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It was too terrible to contemplate. Anything that fell from that dizzy height would be smashed to pieces on the jagged rocks below. Tilly felt ill and the strength left her legs. Her sobs choked her as she plucked up enough courage to peer over the edge, preparing herself for this distant sight of a small, furry body floating on the water. 

Aufwader’s Thoughts:  I didn’t notice this until now, but the scene in which Miss Boston meets the Mother Superior in her office is the first mention of a Bakelite radio we get in Robin Jarvis canon. Like coiling ammonites, those slightly sinister-looking relics of the early 20th Century have become one of his trademark narrative props. I can’t recall if a Bakelite appears in the Wyrd Museum Trilogy, but I have a feeling I’m going to enjoy spotting them here and there as we venture further into this project.

This chapter could more-or-less be summed up as ‘Miss Boston investigates’, but it seems the Mrs Cooper Mystery has more layers than she could have imagined. The scenes at the convent have the same unearthly feel as when Jennet interrupted Sister Bridget on the cliff, and the fact that nothing is ever explained fully only makes it more unsettling. The ‘novice’ has been living in the convent since 1738, but what sort of a being is she, who glows faintly green and lives an unnaturally prolonged span of years? Moreover, what could Mrs Cooper, suspected murderess and doer of sundry foul deeds, want with her?

As illustrated in the Deptford Mice Trilogy, no small detail or passing reference is ever just a small detail or passing reference. Here Eurydice the cat illustrates this perfectly when she presents her owner with the Hand of Glory, thus revealing Mrs Cooper’s perfidy to another member of the Ladies’ Circle. Poor Tilly Droon, whose only crime was to be a slightly-wiffy cat lady!

 

Matt’s Thoughts: ‘Miss Boston investigates’ is a perfect title for the goings-on here. I love the image of her harassing the town doctor, harassing the local police, accusing people of murder. It’s just like Heartbeat but with, you know, ghosts, witches and small invisible creatures that look for moonkelp.

What also fascinates me is the conversation between Aunt Alice and the Mother Superior. First off, short of watching The Sound of Music, when was the last time a Mother Superior showed up in a story, anyway? In many ways, this first Whitby book gives you the sense that, really, it could be set in the 1930s and you wouldn’t notice much difference to it. (Unlike The Witching Legacy series which is very much conscious of its time and place and features all manner of modern-day references. Dancing Jax even more so.) So it has a certain Agatha Christie feel to it that I like.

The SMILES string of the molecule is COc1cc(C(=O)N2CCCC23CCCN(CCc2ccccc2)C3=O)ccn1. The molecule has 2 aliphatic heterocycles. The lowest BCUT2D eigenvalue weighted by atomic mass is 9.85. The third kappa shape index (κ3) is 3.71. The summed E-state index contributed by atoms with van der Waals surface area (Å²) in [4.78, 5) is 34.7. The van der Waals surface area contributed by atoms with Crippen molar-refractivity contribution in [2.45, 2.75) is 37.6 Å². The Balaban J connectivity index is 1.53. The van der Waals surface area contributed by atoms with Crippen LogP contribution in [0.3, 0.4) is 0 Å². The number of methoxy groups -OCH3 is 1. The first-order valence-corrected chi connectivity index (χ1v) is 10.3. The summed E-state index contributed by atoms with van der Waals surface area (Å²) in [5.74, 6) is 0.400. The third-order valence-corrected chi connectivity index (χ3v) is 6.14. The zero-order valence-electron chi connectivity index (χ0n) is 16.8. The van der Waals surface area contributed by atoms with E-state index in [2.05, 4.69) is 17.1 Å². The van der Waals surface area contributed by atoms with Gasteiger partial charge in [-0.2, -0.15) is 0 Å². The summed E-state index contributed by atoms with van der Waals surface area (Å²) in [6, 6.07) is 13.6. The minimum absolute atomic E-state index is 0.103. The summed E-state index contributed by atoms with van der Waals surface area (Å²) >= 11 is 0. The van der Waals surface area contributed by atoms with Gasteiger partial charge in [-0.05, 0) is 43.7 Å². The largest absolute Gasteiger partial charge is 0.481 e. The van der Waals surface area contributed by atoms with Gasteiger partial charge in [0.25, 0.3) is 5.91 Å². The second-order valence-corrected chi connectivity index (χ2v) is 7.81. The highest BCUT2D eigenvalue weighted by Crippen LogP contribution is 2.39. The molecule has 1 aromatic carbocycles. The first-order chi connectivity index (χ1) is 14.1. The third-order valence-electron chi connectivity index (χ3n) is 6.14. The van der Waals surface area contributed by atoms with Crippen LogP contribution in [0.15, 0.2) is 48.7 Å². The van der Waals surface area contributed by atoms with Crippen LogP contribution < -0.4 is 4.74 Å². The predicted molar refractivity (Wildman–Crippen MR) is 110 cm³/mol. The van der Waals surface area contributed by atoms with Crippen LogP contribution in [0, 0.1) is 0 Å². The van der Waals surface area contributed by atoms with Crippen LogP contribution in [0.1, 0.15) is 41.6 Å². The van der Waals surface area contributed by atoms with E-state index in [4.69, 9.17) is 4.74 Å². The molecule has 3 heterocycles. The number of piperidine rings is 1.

But more than that, I’m fascinated by how the two women view each other. Witchcraft would, of course, be openly condemned by the Catholic Church. So Stereotypical Version 1 of this scene would have had Miss Boston running into a hostile and unhelpful Mother Superior. Stereotypical Version 2 would have been slightly softer and feature an oblivious Mother Superior and a sly Miss Boston pretending to be innocent.

However, the way it’s written is far more fascinating, because you can’t help but get the feeling that both women know exactly what each other is like and what they get up to. But both of them are also aware, though probably in different ways, that the town needs help and that Sister Bridget is important to everything. I don’t think the Mother Superior ever shows up again, but she just fleshes out the interesting group of side-characters that feature in this book.

Finally, what a chapter finale! There’s not much I can add, because it’s so well written. But the final image is utterly freaky. It’s like something out of a disturbing 70s film. I could just imagine it freaking people out at a movie theatre. Brilliant stuff.

But utterly disturbing as well. Who’s going to be left for the second Whitby book at the rate Robin is churning through them in Book 1?

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